What are Hiccups?
Hiccups are a common and non-threatening phenomenon that occurs in almost all human beings at some point in their life, most commonly when they are children.
While irritating, they are not threatening and serve to be little more than an annoyance to most people.
Severe cases may require medicinal treatment or special behavioral therapy to prevent recurrence.
Hiccups are known to be more prevalent in other individuals than others, and may more commonly be triggered in vulnerable persons.
In extreme cases, persistent hiccups may be caused by a neurological disorder, although this is extremely rare.
The inoffensive nature of hiccups, combined with their propensity to go away on their own, has led to a very large number of home remedies.
These remedies tend to be psychosomatic in nature and have no effect, good or bad, on the hiccups themselves. Severe or persistent cases may require the temporary application of drugs.
What are some other names for hiccups?
Hiccups are prevalent throughout all societies, as they are a reflex that occurs in all humans. Every language has its own name for hiccups, as well as many colloquial nicknames and alternative names. In English speaking countries, it is generally known as either a hiccup or a hiccough, the latter being more prevalent in England, Scotland and Australia.
The proper medicinal term for a hiccup is synchronous diaphragmatic flutter, or SDF, which refers to the quick oscillations of the diaphragm. In medical literature, hiccups may also be referred to as “singultus,” which is derived from the Latin word “singult” which was used to refer to the manner by which someone catches their breath while sobbing.
This is the closest Latin term to the phenomenon of hiccups, as the Latins tended to lump large numbers of chest pains and breathing ailments under single terms, thus giving no real equivalent to the term “hiccup” in English.
What are the symptoms of hiccups?
The symptoms of hiccups are widely known and tend to be quite prevalent and easily recognized. In most cases, there is little more than an involuntary contraction of the diaphragm, resulting in compression of the ribs and lungs.
This results in the unique sound of air being flushed from and then sucked into the lungs, which is immediately recognizable. The distinct “hic” sound produced results in the onomatopoeic name in most languages, including English.
In many cases, a visible jolting of the torso occurs, especially in small children. The involuntary and jarring nature of hiccups is very frightening to infants and toddlers, and babies who are suffering from the hiccups may begin to cry until the hiccups are removed.
In many cases, it is easy to observe an infant or small child having hiccups because their body will shake visibly, and they may have a startled or confused look on their face. This can be distinguished from burps or other discharges by the fact that they persistently occur at regular intervals as the diaphragm becomes “caught.”
What causes hiccups?
The exact cause of hiccups is not widely known, largely due to the fact that hiccups appear without warning and disappear without medical intervention. It was originally thought that they were the result of air becoming trapped in certain parts of the lungs or throat, necessitating firm action from the diaphragm in order to force out the air.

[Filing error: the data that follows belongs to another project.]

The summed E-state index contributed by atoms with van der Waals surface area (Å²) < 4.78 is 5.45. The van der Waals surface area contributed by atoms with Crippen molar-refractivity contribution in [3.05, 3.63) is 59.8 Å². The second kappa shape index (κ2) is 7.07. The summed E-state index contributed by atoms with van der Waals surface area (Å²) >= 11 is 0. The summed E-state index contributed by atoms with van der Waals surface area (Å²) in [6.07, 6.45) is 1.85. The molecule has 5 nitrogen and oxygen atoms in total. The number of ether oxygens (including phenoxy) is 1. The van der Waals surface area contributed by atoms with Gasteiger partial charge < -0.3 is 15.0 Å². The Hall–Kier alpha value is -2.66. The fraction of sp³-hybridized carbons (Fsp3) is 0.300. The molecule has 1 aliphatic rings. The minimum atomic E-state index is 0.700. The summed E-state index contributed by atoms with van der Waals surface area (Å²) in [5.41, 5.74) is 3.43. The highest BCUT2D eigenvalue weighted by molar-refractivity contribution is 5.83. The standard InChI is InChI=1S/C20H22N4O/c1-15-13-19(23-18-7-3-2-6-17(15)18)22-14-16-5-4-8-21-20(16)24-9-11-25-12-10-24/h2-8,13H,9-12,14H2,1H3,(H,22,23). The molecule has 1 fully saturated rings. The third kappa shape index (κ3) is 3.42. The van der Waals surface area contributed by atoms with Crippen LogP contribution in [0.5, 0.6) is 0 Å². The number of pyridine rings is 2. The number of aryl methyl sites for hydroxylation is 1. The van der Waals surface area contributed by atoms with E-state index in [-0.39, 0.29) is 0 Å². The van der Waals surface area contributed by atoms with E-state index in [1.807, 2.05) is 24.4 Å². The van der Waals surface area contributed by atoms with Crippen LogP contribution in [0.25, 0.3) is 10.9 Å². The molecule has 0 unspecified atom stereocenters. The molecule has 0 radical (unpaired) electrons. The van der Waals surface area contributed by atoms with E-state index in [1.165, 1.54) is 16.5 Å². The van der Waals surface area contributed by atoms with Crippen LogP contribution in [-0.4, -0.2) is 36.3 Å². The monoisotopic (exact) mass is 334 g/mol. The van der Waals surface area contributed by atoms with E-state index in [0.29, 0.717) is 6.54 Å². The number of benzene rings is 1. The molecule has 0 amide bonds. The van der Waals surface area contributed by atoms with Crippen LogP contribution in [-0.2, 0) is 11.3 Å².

It has since been proven that this is not the case and that in fact hiccups are caused by errors within the nervous system which cause undesired contractions of the lungs. Because breathing is so essential, the nervous system that causes it to work is redundant on several levels, as well as established in the spinal column and brain stem so that breathing can occur even in the event of severe head trauma.
It is know thought that errors within the signals sent to the diaphragm cause the contractions, although how they get started and why they persist is not known. The regular pulse of nervous signals is known to be the explanation as to why they occur in a very regular fashion, to the point where they can almost be used to delineate time.
The nervous irritation that triggers hiccups is known to often have a physical bases. For most persons, receiving a small irritation in exactly the wrong part of the throat may trigger hiccups, as can swallowing a particularly large piece of food or gulping air or water too aggressively. It is also possible for the stress of certain positions, or the damage resulting from certain kinds of injuries, to also cause hiccups.
The cause of hiccups varies widely from person to person, and when someone is reasonably sure that a specific action causes the hiccups, they should seek to avoid it. Some common causes are known to be poor posture, chewing gum, eating and drinking rapidly, or talking while eating. It is also common for hiccups to be caused by fizzy drinks such as champagne and soda.
Some persons develop the hiccups if they are suffering from an electrolyte imbalance caused by strenuous exercise or heavy heat.
In certain rare cases, there is a neurological problem that results in chronic hiccups. Most commonly this is the result of trauma to the brain or spinal column. Such injuries may also increase the likelihood that hiccups occur in a person. In certain rare circumstances, the hiccups may be caused by tumors that apply pressure to certain nerves. In the case of hiccups, these nerves are almost always located in the spine or the brain itself as opposed to the diaphragm.